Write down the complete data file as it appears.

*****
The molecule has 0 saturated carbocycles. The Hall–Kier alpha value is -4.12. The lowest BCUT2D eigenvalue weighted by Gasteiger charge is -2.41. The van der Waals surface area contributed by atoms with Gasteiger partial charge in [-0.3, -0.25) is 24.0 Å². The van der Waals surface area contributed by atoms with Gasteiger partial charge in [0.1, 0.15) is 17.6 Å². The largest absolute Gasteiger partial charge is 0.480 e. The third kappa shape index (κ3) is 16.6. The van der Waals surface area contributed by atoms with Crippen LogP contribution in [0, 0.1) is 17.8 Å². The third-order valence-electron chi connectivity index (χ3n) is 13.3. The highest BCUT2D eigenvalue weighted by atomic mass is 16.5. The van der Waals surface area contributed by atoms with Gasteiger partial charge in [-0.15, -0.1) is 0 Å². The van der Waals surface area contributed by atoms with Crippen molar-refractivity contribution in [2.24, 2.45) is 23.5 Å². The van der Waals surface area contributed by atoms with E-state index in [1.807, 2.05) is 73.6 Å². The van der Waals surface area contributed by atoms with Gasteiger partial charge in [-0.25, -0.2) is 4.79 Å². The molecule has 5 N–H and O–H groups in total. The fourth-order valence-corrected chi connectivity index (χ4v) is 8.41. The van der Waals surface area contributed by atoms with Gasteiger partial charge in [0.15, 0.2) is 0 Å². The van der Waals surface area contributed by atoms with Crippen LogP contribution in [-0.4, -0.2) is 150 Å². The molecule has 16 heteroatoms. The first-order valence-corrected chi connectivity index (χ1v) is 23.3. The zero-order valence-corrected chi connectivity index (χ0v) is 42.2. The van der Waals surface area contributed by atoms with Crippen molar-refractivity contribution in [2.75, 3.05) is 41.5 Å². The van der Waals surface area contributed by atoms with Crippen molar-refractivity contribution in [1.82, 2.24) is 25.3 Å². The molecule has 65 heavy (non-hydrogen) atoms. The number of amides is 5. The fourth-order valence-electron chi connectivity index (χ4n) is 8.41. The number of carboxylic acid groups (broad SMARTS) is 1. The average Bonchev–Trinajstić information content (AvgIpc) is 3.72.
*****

The molecule has 0 saturated carbocycles. The Hall–Kier alpha value is -4.12. The lowest BCUT2D eigenvalue weighted by Gasteiger charge is -2.41. The van der Waals surface area contributed by atoms with Gasteiger partial charge in [-0.3, -0.25) is 24.0 Å². The van der Waals surface area contributed by atoms with Gasteiger partial charge in [0.1, 0.15) is 17.6 Å². The largest absolute Gasteiger partial charge is 0.480 e. The third kappa shape index (κ3) is 16.6. The van der Waals surface area contributed by atoms with Crippen LogP contribution in [0, 0.1) is 17.8 Å². The third-order valence-electron chi connectivity index (χ3n) is 13.3. The highest BCUT2D eigenvalue weighted by atomic mass is 16.5. The van der Waals surface area contributed by atoms with Gasteiger partial charge in [-0.15, -0.1) is 0 Å². The van der Waals surface area contributed by atoms with Crippen molar-refractivity contribution in [2.24, 2.45) is 23.5 Å². The van der Waals surface area contributed by atoms with E-state index in [1.807, 2.05) is 73.6 Å². The van der Waals surface area contributed by atoms with Gasteiger partial charge in [-0.25, -0.2) is 4.79 Å². The molecule has 5 N–H and O–H groups in total. The fourth-order valence-corrected chi connectivity index (χ4v) is 8.41. The van der Waals surface area contributed by atoms with Gasteiger partial charge in [0.15, 0.2) is 0 Å². The van der Waals surface area contributed by atoms with Crippen LogP contribution in [-0.4, -0.2) is 150 Å². The molecule has 16 heteroatoms. The first-order valence-corrected chi connectivity index (χ1v) is 23.3. The zero-order valence-corrected chi connectivity index (χ0v) is 42.2. The van der Waals surface area contributed by atoms with Crippen molar-refractivity contribution in [2.75, 3.05) is 41.5 Å². The van der Waals surface area contributed by atoms with Crippen molar-refractivity contribution in [1.82, 2.24) is 25.3 Å². The molecule has 65 heavy (non-hydrogen) atoms. The number of amides is 5. The fourth-order valence-electron chi connectivity index (χ4n) is 8.41. The number of carboxylic acid groups (broad SMARTS) is 1. The average Bonchev–Trinajstić information content (AvgIpc) is 3.72.